6. 6
    Mutley on 5 Oct 2010 #

    Re 5. Wicheta, I think you may be mistaken on this one, and I think it is an adaptation of a much older song written by J P Long in the 1920s. The only reliable source I can find to support this is at http://nla.gov.au/nla.mus-an10545598

    I can recall chanting My Old Man’s A Dustman as a child in the mid 50s, as an anti-German song, a version that probably dated back to World War 2. I know it is often an unreliable source but the internet has message boards dealing with playground songs with versions similar to the one I remember.

    On a similar theme, the label of Lonnie Donegan’s Rock Island Line is shown with “traditional” as author, although I thought it was written by Leadbelly. I’m not sure if there are issues of songwriter royalties in these cases (like Elvis’ name appearing as a writer on All Shook Up)?

  7. 7
    wichita lineman on 5 Oct 2010 #

    Gosh, yes, top research. When Peter Buchanan died in the summer none of the obits mentoned this. Here are the lyrics to the JP Long version:

    I’ve married a man of position. I’ve married a man of great wealth.
    He works very hard for his living, and it isn’t too good for his health.
    I think his good job will continue. Well, that’s what I fervently trust.
    He’s rapidly making his fortune. Yes, he’s covered all over with dust.

    CHORUS: My old man’s a dustman. What d’yer think of that?
    What d’yer think of that? What d’yer think of that?
    He wears a dustman’s trousers, he wears a dustman’s hat,
    And he talks a dustman’s language. What d’yer think of that?

    When they only paid him thirty bob a week,
    He called me his little turtledove;
    But since they’ve raised his salary to four pounds ten,
    He throws his rubbish where he throws his love!

    He used to have beer for his breakfast, but now he wants nothing but “fizz.”
    So I give him a Seidlitz powder, and then I leaves things as they is.
    I’m getting quite jealous of Herbert. The ladies admire him, I know;
    And the way that he picks up a dustbin, oh, it does show his figure off so!

    You’ll notice this dress that I’m wearing: it’s sent all my friends up the pole.
    He got it for me on my birthday from Robinson Peter’s “dusthole.”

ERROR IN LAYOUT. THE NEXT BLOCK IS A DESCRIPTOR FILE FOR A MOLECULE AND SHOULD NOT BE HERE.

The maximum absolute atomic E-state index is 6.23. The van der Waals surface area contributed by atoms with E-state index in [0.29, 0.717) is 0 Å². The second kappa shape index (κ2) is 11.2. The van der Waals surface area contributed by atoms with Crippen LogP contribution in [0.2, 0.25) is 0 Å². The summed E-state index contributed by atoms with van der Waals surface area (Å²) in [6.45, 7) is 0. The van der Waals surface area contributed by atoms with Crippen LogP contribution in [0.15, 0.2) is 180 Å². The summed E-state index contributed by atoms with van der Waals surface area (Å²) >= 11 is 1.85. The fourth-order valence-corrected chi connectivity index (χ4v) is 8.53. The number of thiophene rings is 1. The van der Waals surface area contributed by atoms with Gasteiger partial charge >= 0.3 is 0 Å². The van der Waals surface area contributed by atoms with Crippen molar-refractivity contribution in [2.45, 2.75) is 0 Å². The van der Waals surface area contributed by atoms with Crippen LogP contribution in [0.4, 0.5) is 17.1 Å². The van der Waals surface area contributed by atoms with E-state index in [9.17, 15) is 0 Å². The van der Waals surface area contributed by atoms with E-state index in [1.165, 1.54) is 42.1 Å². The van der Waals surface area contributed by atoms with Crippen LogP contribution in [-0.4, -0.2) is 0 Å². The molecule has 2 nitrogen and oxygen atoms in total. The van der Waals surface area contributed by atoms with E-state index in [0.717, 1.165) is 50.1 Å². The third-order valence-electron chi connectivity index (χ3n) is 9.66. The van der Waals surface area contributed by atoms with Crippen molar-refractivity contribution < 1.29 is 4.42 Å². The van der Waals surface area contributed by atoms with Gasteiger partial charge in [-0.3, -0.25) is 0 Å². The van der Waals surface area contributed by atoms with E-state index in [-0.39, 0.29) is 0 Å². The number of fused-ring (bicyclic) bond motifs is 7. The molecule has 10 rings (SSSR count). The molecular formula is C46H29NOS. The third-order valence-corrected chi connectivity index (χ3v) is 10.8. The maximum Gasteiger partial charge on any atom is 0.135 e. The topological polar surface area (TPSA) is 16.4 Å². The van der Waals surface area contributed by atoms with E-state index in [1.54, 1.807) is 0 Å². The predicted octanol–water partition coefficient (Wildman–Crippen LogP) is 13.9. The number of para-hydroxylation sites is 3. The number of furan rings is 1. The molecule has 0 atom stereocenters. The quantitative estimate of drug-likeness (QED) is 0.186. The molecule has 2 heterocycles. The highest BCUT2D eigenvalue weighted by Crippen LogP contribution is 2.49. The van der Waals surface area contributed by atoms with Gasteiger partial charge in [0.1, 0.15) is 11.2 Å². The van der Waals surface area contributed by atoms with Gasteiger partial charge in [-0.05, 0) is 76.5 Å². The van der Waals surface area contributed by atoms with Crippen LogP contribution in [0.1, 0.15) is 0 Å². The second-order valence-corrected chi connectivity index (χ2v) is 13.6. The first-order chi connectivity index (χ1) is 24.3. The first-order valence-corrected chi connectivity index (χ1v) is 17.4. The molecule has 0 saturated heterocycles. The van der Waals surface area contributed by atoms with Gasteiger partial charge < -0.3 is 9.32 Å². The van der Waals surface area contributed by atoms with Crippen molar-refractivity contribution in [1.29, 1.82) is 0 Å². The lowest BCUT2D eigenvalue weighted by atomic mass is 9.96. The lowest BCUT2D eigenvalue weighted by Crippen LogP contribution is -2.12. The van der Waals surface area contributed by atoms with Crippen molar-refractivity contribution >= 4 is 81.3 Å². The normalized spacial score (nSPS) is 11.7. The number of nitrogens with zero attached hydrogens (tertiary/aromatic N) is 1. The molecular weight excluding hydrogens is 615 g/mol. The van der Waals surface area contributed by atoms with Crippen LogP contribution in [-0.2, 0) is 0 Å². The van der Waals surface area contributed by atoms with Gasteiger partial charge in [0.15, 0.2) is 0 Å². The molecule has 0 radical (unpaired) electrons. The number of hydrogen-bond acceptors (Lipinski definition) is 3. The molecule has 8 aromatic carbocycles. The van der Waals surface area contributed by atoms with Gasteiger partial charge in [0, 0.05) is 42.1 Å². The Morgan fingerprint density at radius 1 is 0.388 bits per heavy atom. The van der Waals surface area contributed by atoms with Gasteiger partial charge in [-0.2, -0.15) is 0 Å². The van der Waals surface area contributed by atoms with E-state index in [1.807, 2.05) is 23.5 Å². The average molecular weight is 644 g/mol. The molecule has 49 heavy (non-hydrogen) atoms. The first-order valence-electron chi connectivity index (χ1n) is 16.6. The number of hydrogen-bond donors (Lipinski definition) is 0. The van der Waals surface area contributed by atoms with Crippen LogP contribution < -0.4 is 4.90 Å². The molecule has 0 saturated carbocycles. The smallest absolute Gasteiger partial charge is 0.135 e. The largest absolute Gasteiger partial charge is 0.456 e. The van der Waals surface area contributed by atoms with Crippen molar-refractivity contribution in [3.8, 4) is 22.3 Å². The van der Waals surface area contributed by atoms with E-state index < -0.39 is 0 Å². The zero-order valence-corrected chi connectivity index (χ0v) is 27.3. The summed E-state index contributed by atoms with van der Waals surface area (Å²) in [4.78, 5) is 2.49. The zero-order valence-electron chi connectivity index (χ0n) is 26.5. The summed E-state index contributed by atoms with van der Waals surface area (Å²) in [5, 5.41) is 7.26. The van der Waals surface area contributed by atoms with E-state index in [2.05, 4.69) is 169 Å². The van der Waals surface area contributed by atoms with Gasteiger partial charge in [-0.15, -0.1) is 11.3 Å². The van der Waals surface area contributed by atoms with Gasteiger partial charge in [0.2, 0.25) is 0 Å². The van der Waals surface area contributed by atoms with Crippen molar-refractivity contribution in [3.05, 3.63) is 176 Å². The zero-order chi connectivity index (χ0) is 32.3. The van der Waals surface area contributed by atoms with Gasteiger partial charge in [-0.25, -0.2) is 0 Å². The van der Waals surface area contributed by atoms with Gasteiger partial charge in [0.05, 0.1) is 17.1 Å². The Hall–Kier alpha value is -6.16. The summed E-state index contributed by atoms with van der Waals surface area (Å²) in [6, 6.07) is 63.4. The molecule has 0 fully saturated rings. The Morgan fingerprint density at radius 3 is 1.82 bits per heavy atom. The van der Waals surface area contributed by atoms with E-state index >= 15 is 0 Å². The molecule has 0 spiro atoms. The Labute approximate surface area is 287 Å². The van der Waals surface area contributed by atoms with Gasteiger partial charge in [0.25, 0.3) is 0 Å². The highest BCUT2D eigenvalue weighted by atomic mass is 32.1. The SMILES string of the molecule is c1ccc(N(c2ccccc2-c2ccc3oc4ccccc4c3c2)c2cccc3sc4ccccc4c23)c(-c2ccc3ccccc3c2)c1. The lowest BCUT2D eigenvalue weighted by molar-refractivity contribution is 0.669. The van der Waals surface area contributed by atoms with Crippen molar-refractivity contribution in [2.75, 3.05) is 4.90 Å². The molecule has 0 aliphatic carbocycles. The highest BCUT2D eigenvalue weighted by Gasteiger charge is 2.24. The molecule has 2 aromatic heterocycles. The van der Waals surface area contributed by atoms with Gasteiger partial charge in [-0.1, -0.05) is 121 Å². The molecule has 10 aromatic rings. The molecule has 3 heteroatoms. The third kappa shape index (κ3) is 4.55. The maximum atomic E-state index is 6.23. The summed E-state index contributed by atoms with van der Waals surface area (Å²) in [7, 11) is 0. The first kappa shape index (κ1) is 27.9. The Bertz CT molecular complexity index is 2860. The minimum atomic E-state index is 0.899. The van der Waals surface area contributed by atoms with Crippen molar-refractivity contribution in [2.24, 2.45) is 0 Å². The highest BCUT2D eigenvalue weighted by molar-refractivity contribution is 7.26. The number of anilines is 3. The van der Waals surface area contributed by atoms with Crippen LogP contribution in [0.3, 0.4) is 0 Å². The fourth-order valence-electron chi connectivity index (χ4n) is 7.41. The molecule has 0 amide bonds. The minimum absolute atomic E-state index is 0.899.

Our rag-and-bone man said this morning the material’s “cheepy de shin.”
    I fancy it’s “sackcloth and ashes” by the way that it scratches my skin.

  8. 8
    Mutley on 5 Oct 2010 #

    The song I thought was contemporary to Lonnie Donegan “Does your chewing gum lose its flavour on the bedpost overnight?” is also from the 1920s according to that same source. However, this time it is correctly attributed to the original composers on the record label.

  9. 9
    crag on 13 Apr 2011 #
  10. 10
    Patrick Mexico on 26 Nov 2013 #

    Until yesterday I genuinely believed this was the same thing as that other popular sea shanty, Drunken Sailor.. crushingly disappointed, as with a hook like that anyone under the influence could make that sound quite extraordinary.

    On a more dubious note, thought “What’s it like to lose a war, Argentina?” (as yelled at Ricky Villa and Ossie Ardiles c. 1982) also came from the former, rather than this pipe-and-slippers non-event.
    Something like the Mumfords or Kodaline of their day. 2.

  11. 11
    lonepilgrim on 18 Jun 2014 #

    I have a positive disposition towards songs that encourage (or are repurposed for) solidarity and can remember singing this at school and around campfires – not with any great sense of religious meaning but just enjoying being part of a group, as one might when singing a soccer chant.
    This performance gives very little sense of that – it’s too mannered and polite, draining the life out of the song.